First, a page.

Fisher: In forming consortia, there's always the issue of proper timing to catch a group of clients who are wanting to start at the same time. That's awfully difficult, especially in some of our foreign cases. With them, their budget cycles rarely match our domestic cycles.
Leverant: We have one consortium under way that is suffering because it doesn't have enough members. One thing to keep in mind is that the Institute is not the only organization putting these consortia together. In this particular case, it turns out that there's another consortium which has taken a lot of potential members.
TT: What technical research challenges do you think are ready to be cooperatively addressed?
Fisher: I think this comes back to two trends that were mentioned, consolidation and globalization. Even though there has been some consolidation, companies are more and more feeling competitive pressures to cut costs. For example, though they've recovered somewhat from their low, oil prices are down in the petrochemical industry. That has led to incredible pressure for them to improve their maintenance. We've seen the same thing in the airline industry. That means we can organize consortia to help companies keep their plants or airplanes working longer, with reduced downtime and increased maintenance intervals.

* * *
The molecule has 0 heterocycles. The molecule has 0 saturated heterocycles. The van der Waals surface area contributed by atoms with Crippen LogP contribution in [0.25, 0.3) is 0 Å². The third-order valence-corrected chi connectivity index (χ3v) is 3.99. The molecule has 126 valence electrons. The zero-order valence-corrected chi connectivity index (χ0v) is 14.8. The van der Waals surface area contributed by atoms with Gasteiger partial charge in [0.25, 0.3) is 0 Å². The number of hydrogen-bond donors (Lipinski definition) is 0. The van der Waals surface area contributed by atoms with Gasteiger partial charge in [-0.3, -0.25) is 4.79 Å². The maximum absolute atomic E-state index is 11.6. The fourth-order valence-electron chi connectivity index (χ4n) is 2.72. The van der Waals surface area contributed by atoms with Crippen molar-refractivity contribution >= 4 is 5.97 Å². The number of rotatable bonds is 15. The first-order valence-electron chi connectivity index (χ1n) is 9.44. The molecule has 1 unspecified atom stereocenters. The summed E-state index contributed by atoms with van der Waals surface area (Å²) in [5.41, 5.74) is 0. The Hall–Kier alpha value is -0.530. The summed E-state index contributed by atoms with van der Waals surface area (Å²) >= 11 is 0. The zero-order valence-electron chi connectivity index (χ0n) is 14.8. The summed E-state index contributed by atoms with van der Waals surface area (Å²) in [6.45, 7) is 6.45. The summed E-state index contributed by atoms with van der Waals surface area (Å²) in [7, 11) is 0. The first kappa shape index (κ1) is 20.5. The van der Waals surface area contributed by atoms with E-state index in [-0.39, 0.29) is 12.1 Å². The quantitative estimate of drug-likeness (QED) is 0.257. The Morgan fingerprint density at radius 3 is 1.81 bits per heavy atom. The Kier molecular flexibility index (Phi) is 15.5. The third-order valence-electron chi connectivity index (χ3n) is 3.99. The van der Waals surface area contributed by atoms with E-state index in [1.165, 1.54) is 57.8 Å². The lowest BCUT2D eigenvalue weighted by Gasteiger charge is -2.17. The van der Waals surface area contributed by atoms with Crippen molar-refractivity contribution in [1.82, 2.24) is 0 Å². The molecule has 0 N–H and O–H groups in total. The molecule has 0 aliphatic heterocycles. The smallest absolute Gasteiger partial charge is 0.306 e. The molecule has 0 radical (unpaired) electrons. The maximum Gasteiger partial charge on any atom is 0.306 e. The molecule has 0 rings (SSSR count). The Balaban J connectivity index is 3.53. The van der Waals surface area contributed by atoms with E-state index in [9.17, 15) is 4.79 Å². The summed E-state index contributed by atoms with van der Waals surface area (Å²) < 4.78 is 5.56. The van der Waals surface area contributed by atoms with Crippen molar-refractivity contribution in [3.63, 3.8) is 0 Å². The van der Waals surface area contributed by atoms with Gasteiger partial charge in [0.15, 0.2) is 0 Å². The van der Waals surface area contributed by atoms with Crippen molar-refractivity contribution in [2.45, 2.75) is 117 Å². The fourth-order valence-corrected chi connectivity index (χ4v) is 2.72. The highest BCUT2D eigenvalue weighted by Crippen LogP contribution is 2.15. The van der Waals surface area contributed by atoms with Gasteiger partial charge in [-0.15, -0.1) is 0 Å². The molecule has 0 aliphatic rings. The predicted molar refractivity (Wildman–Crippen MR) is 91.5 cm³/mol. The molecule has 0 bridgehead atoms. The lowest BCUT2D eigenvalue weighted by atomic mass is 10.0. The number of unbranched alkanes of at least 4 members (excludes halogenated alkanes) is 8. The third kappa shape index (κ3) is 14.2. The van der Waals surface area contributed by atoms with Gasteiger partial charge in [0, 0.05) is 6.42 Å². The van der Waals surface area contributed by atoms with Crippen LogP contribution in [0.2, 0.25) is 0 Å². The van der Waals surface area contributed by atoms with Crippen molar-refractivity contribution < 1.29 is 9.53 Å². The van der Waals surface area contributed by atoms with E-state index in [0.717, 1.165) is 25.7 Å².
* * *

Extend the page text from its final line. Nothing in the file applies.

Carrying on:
Bykowski: Generally, any time industry is challenged there's an opportunity. The state of California has classified diesel particulate as a toxic pollutant. That statement challenges the engine and oil industry to respond. That's led to one of our more active consortium initiatives where we are addressing the issues of particulate characterization and sizing. If you ask people in industry what hot topics need responses, you'll find areas where consortia could help.
Bass: A big drive for consortia is for industries that have common regulatory requirements, such as in safety, health, and environment. Some industries have more of a need for consortia than others. Industries that have been called mature, like the oil and gas and petrochemical industries, have more regulatory requirements that could be helped with consortia. Contrast that with maybe the biomedical industry, which at this time is very entrepreneurial with a great deal of profit potential. There's probably not much opportunity within that industry for consortia work, but where it relates to regulatory compliance needs there may be.
Ryan: I'd like to try to generalize that a bit. I think the best opportunities for consortia are in those circumstances where the payback for a research and development investment is either perceived to be minimal, such as in response to regulatory changes, or that is relatively high risk, as in the development of speculative technologies.
Published in the Summer 1999 issue of Technology Today®, published by Southwest Research Institute. For more information, contact Maria Stothoff.